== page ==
He has done work on the cavity ring down spectroscopy (CRDS)
and laser induced fluorescence (LIF) projects at PEPL and is currently focused on developing
a time resolved LIF
system at the lab.
, NASA NSTRF Fellow
Michael J. Sekerak received his B.S. (High Honors) in Mechanical
Engineering from Illinois Institute of Technology in 1999. He then pursued
an M.S. in Aeronautics and an Engineer's Degree in Spacecraft and Mission
Design from California Institute of Technology in 2001 and 2005,
respectively. While attending Caltech he
conducted research on vacuum arc thrusters with the Advanced Propulsion
Technology Group at NASA Jet Propulsion Laboratory. He was called to
active duty in the U.S. Army and served 5 years as a cavalry officer
including one combat tour in Iraq as well as the Missile Correlation Center
in Cheyenne Mountain Air Force Station. From 2007 to 2010 he was an
aerospace and propulsion engineer with the Missile Systems group at Sandia
National Laboratories, where he designed and launched vehicles in support
of the Missile Defense Agency and U.S. Navy. He is also currently a Major
in the Air Force Reserves and has taught science and spacecraft design lessons
for the Reserve National Security Space Institute
He is a fourth year graduate student whose primary research interests are high-speed plasma transients and instabilities in EP devices;
specifically oscillatory modes of Hall-Effect Thrusters.
| Graduate Students (Pre-Candidates)|
, NSF Fellow
Scott received his B.S. in Mechanical Engineering from Michigan State in the spring of 2012 and joined PEPL following graduation.
Scott is currently pursuing a Ph.D. in Aerospace Engineering at the University of Michigan. While an undergrad he worked on research
concerning composite materials as well as the motion of cracks in Antarctic ice sheets. Scott is a first year student whose research interest
is high-power nested-channel Hall Thrusters.
Ingrid is a first year applied physics student. She completed her undergraduate degree at University of Wisconsin.
Timothy Collard graduated from the Missouri University of Science and Technology with a B.S. in Aerospace Engineering and a B.S. in Mechanical Engineering
in 2013. He is currently pursuing a Ph.D. in Aerospace Engineering at the University of Michigan. As an undergraduate, his research focused on identifying
ionic liquids suitable for dual-mode propulsion system and simulating their chemical and electrospray performance, as well as developing a two-phase cold
gas propulsion system for microsatellites. Currently, he is working on the CubeSat Ambipolar Thruster.
Ethan Dale graduated from the Georgia Institute of Technology with a B.S. in Aerospace Engineering in 2013. He is currently pursuing a Ph.D. in
Aerospace Engineering at the University of Michigan. As an undergraduate, his research focused on resonance probing of low temperature plasmas.
Currently, he is working on the CubeSat Ambipolar Thruster.
Frans Ebersohn NASA NSTRF Fellow
Frans received both his B.S. and M.S. in Aerospace Engineering from Texas A&M University. He joined PEPL in Fall 2013 and is pursuing a Ph.D. in Aerospace Engineering at the University of Michigan.
He performed research on magnetic nozzles physics for his Master's thesis and is continuing this work with specific application to the Cubesat Ambipolar Thruster. His current focus is primarily
on numerical simulations of magnetic nozzles in an effort to optimize this technology for specific impulse and thrust. His research is funded by a NASA Office of Chief Technology Space Technology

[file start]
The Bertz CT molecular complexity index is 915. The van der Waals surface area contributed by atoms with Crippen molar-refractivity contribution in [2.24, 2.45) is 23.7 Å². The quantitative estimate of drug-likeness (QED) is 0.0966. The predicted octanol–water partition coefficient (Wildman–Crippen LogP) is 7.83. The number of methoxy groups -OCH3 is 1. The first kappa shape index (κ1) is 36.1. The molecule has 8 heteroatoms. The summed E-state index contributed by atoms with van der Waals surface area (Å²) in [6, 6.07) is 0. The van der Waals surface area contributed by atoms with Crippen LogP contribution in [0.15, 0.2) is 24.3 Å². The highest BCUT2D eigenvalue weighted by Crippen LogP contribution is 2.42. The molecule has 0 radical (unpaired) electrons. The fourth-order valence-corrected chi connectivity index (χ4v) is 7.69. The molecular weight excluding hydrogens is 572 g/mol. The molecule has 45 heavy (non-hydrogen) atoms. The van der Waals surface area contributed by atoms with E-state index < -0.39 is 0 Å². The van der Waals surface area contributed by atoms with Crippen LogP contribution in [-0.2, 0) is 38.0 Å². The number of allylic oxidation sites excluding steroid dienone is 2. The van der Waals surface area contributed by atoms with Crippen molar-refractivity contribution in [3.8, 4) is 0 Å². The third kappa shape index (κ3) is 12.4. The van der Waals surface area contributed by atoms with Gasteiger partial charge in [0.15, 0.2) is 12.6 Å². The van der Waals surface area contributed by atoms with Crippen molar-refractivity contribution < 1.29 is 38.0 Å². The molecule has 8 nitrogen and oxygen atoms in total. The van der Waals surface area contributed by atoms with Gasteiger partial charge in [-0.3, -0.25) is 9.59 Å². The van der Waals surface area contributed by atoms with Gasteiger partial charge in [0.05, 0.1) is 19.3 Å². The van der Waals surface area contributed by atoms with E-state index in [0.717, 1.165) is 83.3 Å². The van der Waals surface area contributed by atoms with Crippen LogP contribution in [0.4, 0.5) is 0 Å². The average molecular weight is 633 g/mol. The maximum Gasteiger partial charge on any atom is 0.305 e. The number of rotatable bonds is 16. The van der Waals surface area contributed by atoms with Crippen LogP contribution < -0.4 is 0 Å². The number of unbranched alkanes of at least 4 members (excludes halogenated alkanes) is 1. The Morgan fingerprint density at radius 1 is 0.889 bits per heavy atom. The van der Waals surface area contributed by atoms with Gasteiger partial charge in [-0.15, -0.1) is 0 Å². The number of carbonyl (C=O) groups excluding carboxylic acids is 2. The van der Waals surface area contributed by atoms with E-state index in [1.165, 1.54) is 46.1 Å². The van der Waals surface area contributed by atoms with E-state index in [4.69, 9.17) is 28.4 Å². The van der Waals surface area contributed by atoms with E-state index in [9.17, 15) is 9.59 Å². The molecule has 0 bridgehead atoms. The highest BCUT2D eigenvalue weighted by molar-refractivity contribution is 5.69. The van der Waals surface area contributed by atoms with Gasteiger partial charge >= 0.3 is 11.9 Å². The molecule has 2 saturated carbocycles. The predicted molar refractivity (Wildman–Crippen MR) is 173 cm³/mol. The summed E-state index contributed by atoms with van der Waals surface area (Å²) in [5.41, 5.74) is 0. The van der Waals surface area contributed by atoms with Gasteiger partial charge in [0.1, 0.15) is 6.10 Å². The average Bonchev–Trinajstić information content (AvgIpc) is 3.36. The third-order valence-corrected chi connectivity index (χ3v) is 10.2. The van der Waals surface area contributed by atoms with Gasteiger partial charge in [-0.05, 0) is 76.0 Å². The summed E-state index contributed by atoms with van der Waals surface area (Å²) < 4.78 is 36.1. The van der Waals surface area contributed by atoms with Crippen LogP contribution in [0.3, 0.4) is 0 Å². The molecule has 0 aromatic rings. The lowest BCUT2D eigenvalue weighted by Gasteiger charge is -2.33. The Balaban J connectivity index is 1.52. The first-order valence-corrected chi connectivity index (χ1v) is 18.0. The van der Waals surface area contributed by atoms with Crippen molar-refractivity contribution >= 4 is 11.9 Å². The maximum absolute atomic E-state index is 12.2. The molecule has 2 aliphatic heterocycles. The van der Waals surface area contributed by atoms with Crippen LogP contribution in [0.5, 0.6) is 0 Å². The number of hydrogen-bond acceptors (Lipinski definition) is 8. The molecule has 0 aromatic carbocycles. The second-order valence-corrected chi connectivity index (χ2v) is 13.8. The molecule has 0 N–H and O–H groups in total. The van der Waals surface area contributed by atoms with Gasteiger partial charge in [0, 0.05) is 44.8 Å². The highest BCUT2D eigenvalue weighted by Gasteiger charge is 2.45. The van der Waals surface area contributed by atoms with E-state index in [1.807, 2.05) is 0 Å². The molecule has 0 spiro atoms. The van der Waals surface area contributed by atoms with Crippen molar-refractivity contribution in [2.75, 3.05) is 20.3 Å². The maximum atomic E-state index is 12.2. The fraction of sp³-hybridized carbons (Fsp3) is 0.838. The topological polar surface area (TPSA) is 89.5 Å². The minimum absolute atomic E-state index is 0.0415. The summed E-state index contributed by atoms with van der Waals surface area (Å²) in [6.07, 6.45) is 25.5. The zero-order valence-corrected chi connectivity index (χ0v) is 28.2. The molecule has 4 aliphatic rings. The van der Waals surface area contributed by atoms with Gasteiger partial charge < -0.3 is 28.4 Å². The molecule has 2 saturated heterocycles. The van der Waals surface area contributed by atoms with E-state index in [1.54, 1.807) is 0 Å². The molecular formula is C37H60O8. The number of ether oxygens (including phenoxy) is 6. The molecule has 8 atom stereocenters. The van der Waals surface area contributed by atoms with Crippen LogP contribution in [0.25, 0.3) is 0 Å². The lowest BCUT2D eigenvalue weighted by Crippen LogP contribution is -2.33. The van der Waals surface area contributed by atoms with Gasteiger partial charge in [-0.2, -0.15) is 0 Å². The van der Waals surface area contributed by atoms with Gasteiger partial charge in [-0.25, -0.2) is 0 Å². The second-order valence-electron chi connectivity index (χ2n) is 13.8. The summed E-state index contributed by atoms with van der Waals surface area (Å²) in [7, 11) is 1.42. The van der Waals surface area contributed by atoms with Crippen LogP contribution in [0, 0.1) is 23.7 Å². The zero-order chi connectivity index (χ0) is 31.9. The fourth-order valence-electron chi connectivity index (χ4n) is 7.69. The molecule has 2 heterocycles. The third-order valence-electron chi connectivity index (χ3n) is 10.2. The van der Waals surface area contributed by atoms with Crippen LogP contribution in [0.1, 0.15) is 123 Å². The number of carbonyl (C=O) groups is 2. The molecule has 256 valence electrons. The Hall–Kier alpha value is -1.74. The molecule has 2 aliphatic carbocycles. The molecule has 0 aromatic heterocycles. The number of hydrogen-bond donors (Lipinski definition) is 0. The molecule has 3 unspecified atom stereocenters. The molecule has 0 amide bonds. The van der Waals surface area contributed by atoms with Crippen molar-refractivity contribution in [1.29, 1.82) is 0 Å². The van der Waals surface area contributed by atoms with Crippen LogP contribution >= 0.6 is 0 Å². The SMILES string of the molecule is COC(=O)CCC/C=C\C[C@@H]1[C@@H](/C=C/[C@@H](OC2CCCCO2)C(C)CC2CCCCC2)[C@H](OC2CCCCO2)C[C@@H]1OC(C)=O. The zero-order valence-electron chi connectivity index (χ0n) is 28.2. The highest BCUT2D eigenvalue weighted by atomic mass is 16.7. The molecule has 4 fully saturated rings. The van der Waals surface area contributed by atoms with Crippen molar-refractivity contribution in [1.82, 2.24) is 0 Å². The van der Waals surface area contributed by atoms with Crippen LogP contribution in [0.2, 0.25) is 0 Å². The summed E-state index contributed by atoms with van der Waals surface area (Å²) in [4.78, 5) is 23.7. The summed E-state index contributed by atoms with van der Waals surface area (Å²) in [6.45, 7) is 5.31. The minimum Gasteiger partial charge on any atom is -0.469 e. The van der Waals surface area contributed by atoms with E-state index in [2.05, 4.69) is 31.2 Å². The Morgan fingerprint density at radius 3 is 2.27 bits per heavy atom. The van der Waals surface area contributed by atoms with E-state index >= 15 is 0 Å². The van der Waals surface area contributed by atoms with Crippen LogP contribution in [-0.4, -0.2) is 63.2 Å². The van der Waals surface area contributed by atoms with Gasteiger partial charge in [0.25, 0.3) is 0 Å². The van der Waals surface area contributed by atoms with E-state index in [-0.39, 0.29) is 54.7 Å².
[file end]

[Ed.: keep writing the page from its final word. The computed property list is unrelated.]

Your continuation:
| Graduated Ph.D. Students|
, Graduated University of Michigan in 2014, Ph.D.
thesis: The X3 100-kW Class Nested-Channel Hall Thruster: Motivation, Implementation, and Initial Performance
status: Basic training private in the United States Marine Corps
, Graduated University of Michigan in 2013, Ph.D.
thesis: The Combination of Two Concentric Discharge Channels into a Nested Hall-Effect Thruster
status: Now R&D Engineer at Space Systems/Loral, LLC, Palo Alto, CA
, Graduated University of Michigan in 2011, Ph.D.
, Graduated University of Michigan in 2011, Ph.D.
, Graduated University of Michigan in 2010, Ph.D.
thesis: Experimental Characterization of the Near-Wall Region in Hall Thrusters and its Implications on Performance and Lifetime
status: Now Research Engineer in electric propulsion, NASA Glenn Research Center
Tim B. Smith
, Graduated University of Michigan in 2002, Ph.D.
Lyon B. King
, Graduated University of Michigan in 1998, Ph.D.
| Graduated Masters Students|
, September 2006 - December 2007
research topic: Numerical Simulation of Hall Thruster Anode Injection
research topic: NanoFET PIC Modeling
status: Now engineer at Space Exploration Technologies (SpaceX), Hawthorne, CA
, January 2003 - May 2005
research topic: Plasma-wind tunnel measurements for the NASA SVETI project
status: Now engineer at Accurate Automation Corporation, Chattanooga, TN
, June 2003 - November 2003
Visiting Graduate Student from the University of Stuttgart
Professor Monika Auweter-Kurtz of the University of Stuttgart is the PRINCIPAL ADVISOR
research topic: Plasma temperature and number density measurements in the plume of a high-power Hall thruster plume
, September 2002 - December 2003
research topic: Supporting plasma-wind tunnel tests on the NASA URETI project
status: Now development engineer at Aerojet’s Electric Propulsion Center in Redmond, WA
, September 2002 - December 2003
research topic: Supporting tests to make internal ion engine
status: Now engineer in family-owned general aviation aircraft parts supplier
, September 2000 - September 2001
research topic: ExB probe operations
status: Now engineer in the NASA Mars exploration program, NASA Jet Propulsion Laboratory
, September 1997 - May 1998
research topic: Development of a neutral particle flux probe for Hall thruster plume characterization
status: Now research and development engineer in electric propulsion, NASA Glenn Research Center
, January 1996 - May 1997
research topic: Development of a single-aperture retarding potential analyzer for Hall thruster plume characterization
status: Now engineer at Space Systems/Loral working on electric propulsion
, September 1992 - December 1994
research topic: End-Hall thruster plume diagnostics
status: Now engineer at Detroit Diesel Corporation
, September 1992 - December 1993
research topic: Arcjet performance measurements
status: Now engineer at the Boeing Airplane Company
, January 1992 - December 1993
research topic: Thrust measurement of electric thrusters
status: Now engineer at the Daimler-Chrysler Company
, September 1991 - May 1993
research topic: Arcjet operations & PEPL build-up
status: Now electric propulsion engineer at the Atlantic Research Corporation